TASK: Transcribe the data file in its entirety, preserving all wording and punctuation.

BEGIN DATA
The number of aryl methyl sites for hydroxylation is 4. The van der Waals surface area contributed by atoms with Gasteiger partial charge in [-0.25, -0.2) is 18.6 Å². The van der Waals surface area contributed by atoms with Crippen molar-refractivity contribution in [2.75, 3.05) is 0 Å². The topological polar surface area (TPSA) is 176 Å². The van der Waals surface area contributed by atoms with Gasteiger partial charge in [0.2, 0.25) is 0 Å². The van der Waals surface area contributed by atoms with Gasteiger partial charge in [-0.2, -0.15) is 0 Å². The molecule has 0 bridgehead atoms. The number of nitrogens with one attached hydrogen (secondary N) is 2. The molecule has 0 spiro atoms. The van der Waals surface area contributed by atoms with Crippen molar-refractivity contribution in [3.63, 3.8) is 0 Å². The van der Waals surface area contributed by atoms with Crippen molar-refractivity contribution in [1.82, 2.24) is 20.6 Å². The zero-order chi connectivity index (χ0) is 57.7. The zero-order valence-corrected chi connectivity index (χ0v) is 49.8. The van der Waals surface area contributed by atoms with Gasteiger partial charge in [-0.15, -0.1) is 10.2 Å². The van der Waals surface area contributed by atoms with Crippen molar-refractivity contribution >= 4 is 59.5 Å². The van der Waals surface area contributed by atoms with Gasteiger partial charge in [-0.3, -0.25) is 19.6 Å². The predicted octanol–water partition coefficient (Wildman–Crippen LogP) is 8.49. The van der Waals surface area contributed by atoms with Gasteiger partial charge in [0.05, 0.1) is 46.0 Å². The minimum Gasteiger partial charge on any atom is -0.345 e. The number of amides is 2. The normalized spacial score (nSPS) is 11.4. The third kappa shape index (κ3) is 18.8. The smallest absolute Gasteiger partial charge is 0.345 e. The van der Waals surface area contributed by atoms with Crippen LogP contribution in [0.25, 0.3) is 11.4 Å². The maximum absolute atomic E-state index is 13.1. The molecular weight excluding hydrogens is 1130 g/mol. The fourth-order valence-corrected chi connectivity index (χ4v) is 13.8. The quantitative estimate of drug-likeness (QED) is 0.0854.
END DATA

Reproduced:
The number of aryl methyl sites for hydroxylation is 4. The van der Waals surface area contributed by atoms with Gasteiger partial charge in [-0.25, -0.2) is 18.6 Å². The van der Waals surface area contributed by atoms with Crippen molar-refractivity contribution in [2.75, 3.05) is 0 Å². The topological polar surface area (TPSA) is 176 Å². The van der Waals surface area contributed by atoms with Gasteiger partial charge in [0.2, 0.25) is 0 Å². The van der Waals surface area contributed by atoms with Gasteiger partial charge in [-0.2, -0.15) is 0 Å². The molecule has 0 bridgehead atoms. The number of nitrogens with one attached hydrogen (secondary N) is 2. The molecule has 0 spiro atoms. The van der Waals surface area contributed by atoms with Crippen molar-refractivity contribution in [3.63, 3.8) is 0 Å². The van der Waals surface area contributed by atoms with Crippen molar-refractivity contribution in [1.82, 2.24) is 20.6 Å². The zero-order chi connectivity index (χ0) is 57.7. The zero-order valence-corrected chi connectivity index (χ0v) is 49.8. The van der Waals surface area contributed by atoms with Gasteiger partial charge in [-0.15, -0.1) is 10.2 Å². The van der Waals surface area contributed by atoms with Crippen molar-refractivity contribution >= 4 is 59.5 Å². The van der Waals surface area contributed by atoms with Gasteiger partial charge in [-0.3, -0.25) is 19.6 Å². The predicted octanol–water partition coefficient (Wildman–Crippen LogP) is 8.49. The van der Waals surface area contributed by atoms with Gasteiger partial charge in [0.05, 0.1) is 46.0 Å². The minimum Gasteiger partial charge on any atom is -0.345 e. The number of amides is 2. The normalized spacial score (nSPS) is 11.4. The third kappa shape index (κ3) is 18.8. The smallest absolute Gasteiger partial charge is 0.345 e. The van der Waals surface area contributed by atoms with Crippen LogP contribution in [0.25, 0.3) is 11.4 Å². The maximum absolute atomic E-state index is 13.1. The molecular weight excluding hydrogens is 1130 g/mol. The fourth-order valence-corrected chi connectivity index (χ4v) is 13.8. The quantitative estimate of drug-likeness (QED) is 0.0854.